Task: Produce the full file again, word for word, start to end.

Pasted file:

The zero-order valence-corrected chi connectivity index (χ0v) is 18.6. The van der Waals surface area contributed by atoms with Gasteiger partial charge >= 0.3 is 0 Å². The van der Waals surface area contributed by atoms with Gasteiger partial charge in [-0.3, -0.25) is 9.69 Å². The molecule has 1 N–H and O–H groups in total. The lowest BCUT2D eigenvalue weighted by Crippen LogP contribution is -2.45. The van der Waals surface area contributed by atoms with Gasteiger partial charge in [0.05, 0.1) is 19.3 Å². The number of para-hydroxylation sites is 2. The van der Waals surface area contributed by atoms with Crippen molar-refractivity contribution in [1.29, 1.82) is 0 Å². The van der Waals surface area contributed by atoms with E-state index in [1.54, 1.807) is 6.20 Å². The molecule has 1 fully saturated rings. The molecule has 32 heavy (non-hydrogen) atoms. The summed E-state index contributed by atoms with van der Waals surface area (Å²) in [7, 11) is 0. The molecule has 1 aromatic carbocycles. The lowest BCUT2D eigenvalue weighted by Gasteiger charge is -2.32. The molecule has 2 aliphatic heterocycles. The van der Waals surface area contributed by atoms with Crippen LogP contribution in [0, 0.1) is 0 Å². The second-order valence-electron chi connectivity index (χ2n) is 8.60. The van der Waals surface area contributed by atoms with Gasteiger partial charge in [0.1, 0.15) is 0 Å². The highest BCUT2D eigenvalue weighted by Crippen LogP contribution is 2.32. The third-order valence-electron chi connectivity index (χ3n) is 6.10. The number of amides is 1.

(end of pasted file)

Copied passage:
The zero-order valence-corrected chi connectivity index (χ0v) is 18.6. The van der Waals surface area contributed by atoms with Gasteiger partial charge >= 0.3 is 0 Å². The van der Waals surface area contributed by atoms with Gasteiger partial charge in [-0.3, -0.25) is 9.69 Å². The molecule has 1 N–H and O–H groups in total. The lowest BCUT2D eigenvalue weighted by Crippen LogP contribution is -2.45. The van der Waals surface area contributed by atoms with Gasteiger partial charge in [0.05, 0.1) is 19.3 Å². The number of para-hydroxylation sites is 2. The van der Waals surface area contributed by atoms with Crippen molar-refractivity contribution in [1.29, 1.82) is 0 Å². The van der Waals surface area contributed by atoms with E-state index in [1.54, 1.807) is 6.20 Å². The molecule has 1 fully saturated rings. The molecule has 32 heavy (non-hydrogen) atoms. The summed E-state index contributed by atoms with van der Waals surface area (Å²) in [7, 11) is 0. The molecule has 1 aromatic carbocycles. The lowest BCUT2D eigenvalue weighted by Gasteiger charge is -2.32. The molecule has 2 aliphatic heterocycles. The van der Waals surface area contributed by atoms with Crippen LogP contribution in [0, 0.1) is 0 Å². The second-order valence-electron chi connectivity index (χ2n) is 8.60. The van der Waals surface area contributed by atoms with Gasteiger partial charge in [0.1, 0.15) is 0 Å². The highest BCUT2D eigenvalue weighted by Crippen LogP contribution is 2.32. The third-order valence-electron chi connectivity index (χ3n) is 6.10. The number of amides is 1.